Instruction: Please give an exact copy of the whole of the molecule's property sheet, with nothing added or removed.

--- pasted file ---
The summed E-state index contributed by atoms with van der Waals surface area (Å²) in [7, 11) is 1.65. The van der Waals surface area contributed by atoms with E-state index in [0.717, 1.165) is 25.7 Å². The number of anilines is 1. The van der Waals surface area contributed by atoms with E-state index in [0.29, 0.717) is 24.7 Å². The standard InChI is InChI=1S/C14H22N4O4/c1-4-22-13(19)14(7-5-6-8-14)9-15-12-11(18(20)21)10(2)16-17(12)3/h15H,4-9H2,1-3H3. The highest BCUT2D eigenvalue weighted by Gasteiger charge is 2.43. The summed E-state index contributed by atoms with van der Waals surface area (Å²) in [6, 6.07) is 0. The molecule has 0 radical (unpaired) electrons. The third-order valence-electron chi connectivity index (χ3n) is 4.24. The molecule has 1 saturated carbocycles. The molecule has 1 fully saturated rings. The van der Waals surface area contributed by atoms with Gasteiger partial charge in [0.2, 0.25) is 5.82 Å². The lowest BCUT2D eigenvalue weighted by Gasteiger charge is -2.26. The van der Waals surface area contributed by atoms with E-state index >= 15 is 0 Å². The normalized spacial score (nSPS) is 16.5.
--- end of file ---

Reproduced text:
The summed E-state index contributed by atoms with van der Waals surface area (Å²) in [7, 11) is 1.65. The van der Waals surface area contributed by atoms with E-state index in [0.717, 1.165) is 25.7 Å². The number of anilines is 1. The van der Waals surface area contributed by atoms with E-state index in [0.29, 0.717) is 24.7 Å². The standard InChI is InChI=1S/C14H22N4O4/c1-4-22-13(19)14(7-5-6-8-14)9-15-12-11(18(20)21)10(2)16-17(12)3/h15H,4-9H2,1-3H3. The highest BCUT2D eigenvalue weighted by Gasteiger charge is 2.43. The summed E-state index contributed by atoms with van der Waals surface area (Å²) in [6, 6.07) is 0. The molecule has 0 radical (unpaired) electrons. The third-order valence-electron chi connectivity index (χ3n) is 4.24. The molecule has 1 saturated carbocycles. The molecule has 1 fully saturated rings. The van der Waals surface area contributed by atoms with Gasteiger partial charge in [0.2, 0.25) is 5.82 Å². The lowest BCUT2D eigenvalue weighted by Gasteiger charge is -2.26. The van der Waals surface area contributed by atoms with E-state index >= 15 is 0 Å². The normalized spacial score (nSPS) is 16.5.